The red kite suffered from intensive human persecution through much of its world range, which is mainly in Europe, until the mid-1950s, but especially so between 1850 and 1900.
This resulted in the species becoming extinct in several countries following a marked long-term decrease in range and numbers.
In the UK the red kite was a valued scavenger during the Middle Ages that helped keep streets clean and was protected by a royal decree; killing a kite attracted capital punishment. However, by the 16th century a bounty was placed on its head and, in common with many other birds of prey, it was relentlessly persecuted as 'vermin'.
The persecution continued through the following centuries largely by game keepers, who wrongly accused them of taking game. As the kite became rarer, it became a target for taxidermists and egg collectors, whose actions hastened the species towards extinction. Consequently, the red kite became extinct in England in 1871 and in Scotland in 1879. By 1903 when protection efforts started, only a handful of pairs were left in remote parts of central Wales.
The small remnant population survived the persecution in the old oakwoods in the undisturbed upland valleys of mid-Wales, but despite extensive efforts, the numbers remained extremely low. The tightest genetic bottle-neck came in the 1930s. Even though several pairs survived, DNA analysis has since discovered that the entire Welsh population was derived from a single female bird. The population did not exceed 20 pairs until the 1960’s, when it started slowly to increase.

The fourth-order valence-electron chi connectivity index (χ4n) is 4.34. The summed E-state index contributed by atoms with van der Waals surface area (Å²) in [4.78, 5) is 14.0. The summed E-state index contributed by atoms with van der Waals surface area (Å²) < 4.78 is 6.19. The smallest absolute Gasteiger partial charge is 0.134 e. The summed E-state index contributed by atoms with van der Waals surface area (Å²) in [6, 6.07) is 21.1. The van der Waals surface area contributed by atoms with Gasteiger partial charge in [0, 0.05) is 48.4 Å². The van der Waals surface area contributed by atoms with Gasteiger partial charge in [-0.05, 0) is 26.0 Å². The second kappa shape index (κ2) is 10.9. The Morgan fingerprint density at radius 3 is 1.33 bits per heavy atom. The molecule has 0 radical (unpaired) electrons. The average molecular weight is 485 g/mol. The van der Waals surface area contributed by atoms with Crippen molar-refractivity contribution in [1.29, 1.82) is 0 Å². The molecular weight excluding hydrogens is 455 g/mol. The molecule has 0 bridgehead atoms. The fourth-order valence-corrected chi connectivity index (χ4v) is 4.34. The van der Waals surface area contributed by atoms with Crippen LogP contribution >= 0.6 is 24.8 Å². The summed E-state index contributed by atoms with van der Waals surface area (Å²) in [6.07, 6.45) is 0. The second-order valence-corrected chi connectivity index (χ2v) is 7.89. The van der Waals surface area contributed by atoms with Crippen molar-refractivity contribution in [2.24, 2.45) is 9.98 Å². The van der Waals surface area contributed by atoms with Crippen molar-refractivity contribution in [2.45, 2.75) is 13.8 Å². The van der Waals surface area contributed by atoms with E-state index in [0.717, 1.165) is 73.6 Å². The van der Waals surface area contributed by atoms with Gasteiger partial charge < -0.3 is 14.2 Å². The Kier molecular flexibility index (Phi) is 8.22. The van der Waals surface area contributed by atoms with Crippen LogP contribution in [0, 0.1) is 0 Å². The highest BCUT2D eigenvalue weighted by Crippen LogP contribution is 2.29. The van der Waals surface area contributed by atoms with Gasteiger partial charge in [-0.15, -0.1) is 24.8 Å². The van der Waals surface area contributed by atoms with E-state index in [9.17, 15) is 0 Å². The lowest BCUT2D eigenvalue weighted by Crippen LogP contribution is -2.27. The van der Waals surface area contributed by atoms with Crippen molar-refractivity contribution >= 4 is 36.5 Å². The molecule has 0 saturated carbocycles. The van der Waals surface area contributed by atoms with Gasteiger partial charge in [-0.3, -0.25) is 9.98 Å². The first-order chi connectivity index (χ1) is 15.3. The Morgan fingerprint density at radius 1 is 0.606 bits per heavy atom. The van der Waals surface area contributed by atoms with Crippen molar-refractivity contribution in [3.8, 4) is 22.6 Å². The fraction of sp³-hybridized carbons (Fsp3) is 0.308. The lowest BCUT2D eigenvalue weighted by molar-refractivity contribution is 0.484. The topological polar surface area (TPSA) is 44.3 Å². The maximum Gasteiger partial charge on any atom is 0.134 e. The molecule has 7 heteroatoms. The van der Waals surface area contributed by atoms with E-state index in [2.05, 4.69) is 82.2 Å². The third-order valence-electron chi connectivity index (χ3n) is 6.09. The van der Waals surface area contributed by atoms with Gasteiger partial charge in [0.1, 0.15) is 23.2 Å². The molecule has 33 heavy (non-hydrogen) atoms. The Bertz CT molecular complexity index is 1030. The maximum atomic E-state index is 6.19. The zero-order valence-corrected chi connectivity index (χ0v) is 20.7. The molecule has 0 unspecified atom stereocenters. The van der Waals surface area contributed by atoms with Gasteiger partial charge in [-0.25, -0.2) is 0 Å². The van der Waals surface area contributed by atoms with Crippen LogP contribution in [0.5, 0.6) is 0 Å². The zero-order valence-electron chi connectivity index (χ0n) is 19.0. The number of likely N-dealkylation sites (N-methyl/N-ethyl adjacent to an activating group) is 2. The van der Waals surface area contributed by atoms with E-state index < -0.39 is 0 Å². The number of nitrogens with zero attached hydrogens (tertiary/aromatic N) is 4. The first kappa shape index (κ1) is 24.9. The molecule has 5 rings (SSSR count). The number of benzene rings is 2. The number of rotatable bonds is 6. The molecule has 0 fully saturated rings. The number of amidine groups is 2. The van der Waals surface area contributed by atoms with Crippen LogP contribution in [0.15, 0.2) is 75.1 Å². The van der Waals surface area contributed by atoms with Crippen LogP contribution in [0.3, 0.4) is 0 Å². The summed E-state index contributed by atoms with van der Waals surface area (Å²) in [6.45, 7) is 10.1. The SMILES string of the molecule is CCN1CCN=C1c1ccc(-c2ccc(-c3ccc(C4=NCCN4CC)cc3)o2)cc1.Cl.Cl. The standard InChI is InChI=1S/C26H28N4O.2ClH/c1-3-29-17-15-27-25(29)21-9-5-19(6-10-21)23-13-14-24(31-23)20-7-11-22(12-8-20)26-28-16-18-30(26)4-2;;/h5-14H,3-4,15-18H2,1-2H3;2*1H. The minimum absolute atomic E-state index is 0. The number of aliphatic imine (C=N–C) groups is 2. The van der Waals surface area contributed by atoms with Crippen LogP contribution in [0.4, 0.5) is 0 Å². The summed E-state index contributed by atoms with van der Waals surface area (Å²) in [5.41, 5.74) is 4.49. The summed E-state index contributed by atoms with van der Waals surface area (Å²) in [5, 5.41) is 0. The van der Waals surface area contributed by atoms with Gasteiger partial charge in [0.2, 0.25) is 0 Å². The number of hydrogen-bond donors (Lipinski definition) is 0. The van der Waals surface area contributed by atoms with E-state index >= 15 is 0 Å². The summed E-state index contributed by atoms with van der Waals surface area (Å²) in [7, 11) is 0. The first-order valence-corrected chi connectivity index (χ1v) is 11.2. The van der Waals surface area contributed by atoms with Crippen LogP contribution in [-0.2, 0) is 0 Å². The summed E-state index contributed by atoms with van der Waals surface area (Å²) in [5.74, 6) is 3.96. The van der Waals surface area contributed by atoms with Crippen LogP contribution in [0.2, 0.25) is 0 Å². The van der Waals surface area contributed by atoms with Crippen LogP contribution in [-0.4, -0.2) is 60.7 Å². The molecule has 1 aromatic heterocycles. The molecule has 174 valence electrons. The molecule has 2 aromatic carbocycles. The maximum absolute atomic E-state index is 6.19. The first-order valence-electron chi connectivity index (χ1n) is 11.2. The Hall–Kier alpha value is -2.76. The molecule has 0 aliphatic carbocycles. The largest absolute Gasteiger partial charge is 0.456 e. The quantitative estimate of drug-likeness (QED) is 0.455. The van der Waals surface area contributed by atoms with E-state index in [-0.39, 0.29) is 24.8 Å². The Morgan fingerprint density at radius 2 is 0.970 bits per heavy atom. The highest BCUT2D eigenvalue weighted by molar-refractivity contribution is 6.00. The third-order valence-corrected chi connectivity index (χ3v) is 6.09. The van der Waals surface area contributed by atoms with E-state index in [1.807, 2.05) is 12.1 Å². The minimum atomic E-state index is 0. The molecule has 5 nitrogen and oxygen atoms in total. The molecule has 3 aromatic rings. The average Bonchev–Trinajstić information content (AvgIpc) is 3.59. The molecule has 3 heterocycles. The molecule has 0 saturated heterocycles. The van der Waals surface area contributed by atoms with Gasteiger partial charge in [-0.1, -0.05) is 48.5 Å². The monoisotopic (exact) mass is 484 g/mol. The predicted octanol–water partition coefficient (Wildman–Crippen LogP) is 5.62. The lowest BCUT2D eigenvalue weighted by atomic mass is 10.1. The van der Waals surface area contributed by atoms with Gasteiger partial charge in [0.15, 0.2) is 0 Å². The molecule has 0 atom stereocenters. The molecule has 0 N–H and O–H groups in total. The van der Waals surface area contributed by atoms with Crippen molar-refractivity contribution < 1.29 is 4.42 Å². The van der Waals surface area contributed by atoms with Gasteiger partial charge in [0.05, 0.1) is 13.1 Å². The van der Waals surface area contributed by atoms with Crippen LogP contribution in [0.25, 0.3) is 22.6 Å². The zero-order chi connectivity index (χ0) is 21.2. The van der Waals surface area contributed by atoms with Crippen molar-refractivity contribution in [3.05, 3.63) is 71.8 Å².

There were many reasons for the slow recovery. The population inhabited an area where the climatic conditions and poor food availability depressed breeding success and prevented the birds from expanding their range. Until about 1950 when protection measures were starting to take effect, illegal poisoning, egg collecting and shooting of adults for taxidermy were severely affecting the population.
During the 1950s the rabbit myxomatosis outbreak devastated a main food supply of the kites. This was followed by poor breeding success in the early 1960s, thought to be caused by effects of organochlorine pesticides. It was for a long time believed that the lack of genetic variability caused by the bottle-neck had resulted in the low reproductive rate.
However, once the species had successfully spread to more productive land at lower altitudes, it became obvious that this was almost entirely due to poor habitat conditions. By the mid-1990s there were more than 100 breeding pairs in Wales, and 350-400 pairs by 2003.
Due to the low rate of chick production the Welsh population appeared to be unable to spread out of Wales to recolonise its former range. The re-introduction programme run by RSPB, Natural England and Scottish Natural Heritage, with support and sponsorship from many other bodies, started in 1989 and has helped to establish red kites in several areas of England and Scotland, and their range and numbers are slowly expanding.
Consequently, the red kite’s future as a British breeding species is now much brighter with numbers rising 1026 per cent from 1995-2014.